A Tale of Two Cities

By: J. Robert McClure III, PhD
By: J. Robert McClure III, PhD

To appreciate the difference that leadership committed to fiscal fitness can make, compare the responses to this week’s dismal budget news out of Tallahassee and Washington, D.C. It is truly a tale of two cities.

To appreciate the difference that leadership committed to fiscal fitness can make, compare the responses to this week’s dismal budget news out of Tallahassee and Washington, D.C. It is truly a tale of two cities.



In Florida’s capital, the Legislature’s forecasters projected that the state’s “budget gap” between expected revenue and spending in the fiscal year ahead had grown to $3.5 billion. As a result, the state’s new leadership team is already looking for responsible ways to pare spending instead of raising taxes and fees to meet the state Constitution’s requirement of a balanced budget. They know that a recession is no time for governments to take more money out of the taxpayers’ pockets.



Meanwhile, in our nation’s capital, it was quite a different story. The U.S. Senate released a 1,924-page appropriations bill whose $1.2 trillion in spending included $8 billion in dubious “earmarks.” Ironically, this proposed spending bill was released just a few days after lawmakers – evidently chastened by November’s election results – had vowed to place a moratorium on earmarks. Worse, among the earmarks in this bill were embarrassingly costly ones sponsored by some of the most vocal critics of earmarks.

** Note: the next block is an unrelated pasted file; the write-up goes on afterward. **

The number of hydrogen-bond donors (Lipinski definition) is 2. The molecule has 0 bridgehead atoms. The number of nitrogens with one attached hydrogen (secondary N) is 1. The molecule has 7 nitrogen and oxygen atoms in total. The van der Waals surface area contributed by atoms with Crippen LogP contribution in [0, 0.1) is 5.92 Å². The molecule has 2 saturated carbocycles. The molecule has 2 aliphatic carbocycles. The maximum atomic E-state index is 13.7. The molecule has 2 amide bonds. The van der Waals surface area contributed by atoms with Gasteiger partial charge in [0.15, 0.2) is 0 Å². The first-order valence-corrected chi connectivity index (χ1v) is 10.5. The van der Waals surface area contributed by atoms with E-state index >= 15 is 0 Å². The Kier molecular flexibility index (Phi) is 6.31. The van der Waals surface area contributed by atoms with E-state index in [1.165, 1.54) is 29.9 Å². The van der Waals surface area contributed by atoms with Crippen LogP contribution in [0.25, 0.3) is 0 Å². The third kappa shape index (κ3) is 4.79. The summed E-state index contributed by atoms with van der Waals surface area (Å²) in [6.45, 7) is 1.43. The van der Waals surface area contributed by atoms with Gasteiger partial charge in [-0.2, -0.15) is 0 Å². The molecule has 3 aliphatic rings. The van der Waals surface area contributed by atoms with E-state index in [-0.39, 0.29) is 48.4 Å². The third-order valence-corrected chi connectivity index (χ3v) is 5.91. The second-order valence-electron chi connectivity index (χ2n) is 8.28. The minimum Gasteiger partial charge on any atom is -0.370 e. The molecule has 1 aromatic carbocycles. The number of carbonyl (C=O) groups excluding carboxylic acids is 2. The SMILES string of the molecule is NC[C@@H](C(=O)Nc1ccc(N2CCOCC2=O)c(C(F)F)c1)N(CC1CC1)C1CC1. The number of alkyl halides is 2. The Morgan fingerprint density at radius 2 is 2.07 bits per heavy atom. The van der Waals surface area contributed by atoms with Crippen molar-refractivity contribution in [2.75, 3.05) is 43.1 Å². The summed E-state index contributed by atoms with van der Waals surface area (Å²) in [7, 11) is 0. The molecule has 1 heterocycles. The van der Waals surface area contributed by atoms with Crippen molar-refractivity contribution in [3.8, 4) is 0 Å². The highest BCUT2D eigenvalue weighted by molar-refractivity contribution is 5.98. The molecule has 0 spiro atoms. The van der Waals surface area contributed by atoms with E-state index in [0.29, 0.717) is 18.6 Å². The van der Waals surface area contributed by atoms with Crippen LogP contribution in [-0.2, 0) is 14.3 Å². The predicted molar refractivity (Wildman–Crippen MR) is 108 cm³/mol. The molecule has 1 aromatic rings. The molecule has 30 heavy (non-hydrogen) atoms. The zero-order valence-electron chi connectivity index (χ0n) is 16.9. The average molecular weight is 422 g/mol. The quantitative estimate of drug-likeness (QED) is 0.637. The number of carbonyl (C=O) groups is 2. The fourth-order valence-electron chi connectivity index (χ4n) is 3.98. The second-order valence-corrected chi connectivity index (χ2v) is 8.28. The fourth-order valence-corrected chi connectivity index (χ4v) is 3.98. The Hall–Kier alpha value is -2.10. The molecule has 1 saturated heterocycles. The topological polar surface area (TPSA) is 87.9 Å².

Although earmarks represent only a relatively small portion of the bloated federal budget, they play a key role in floating the bloat. As South Carolina’s Sen. Jim DeMint recently explained, the horse-trading revolving around these special projects induces lawmakers in both the House and Senate – and on both sides of the aisle – to vote for federal budgets that they know in their hearts are irresponsible.



Worse, as the Heritage Foundation recently pointed out, the federal government’s fiscal trends are truly alarming. The deficits are skyrocketing in relation to the nation’s ability to pay, as reflected in the overall size of the economy, the Gross Domestic Product (GDP). And the recent report of the bipartisan commission tasked with finding ways to reduce deficit spending received a reception as cold as Washington’s winter weather.



That’s especially worrisome because, as Heritage notes, “Recent budget deficits have reached unprecedented levels, but the future will be much worse. Unless entitlements are reformed, spending on Social Security, Medicare, and Medicaid will drive deficits to unsustainable levels.”



Back in Tallahassee, Florida’s new leaders are committed to strategies intended to create jobs and revive the state’s economy. Yet, given the Florida economy’s reliance on segments such as tourism and construction, there’s only so much the state’s leaders can do until Washington gets its act together.

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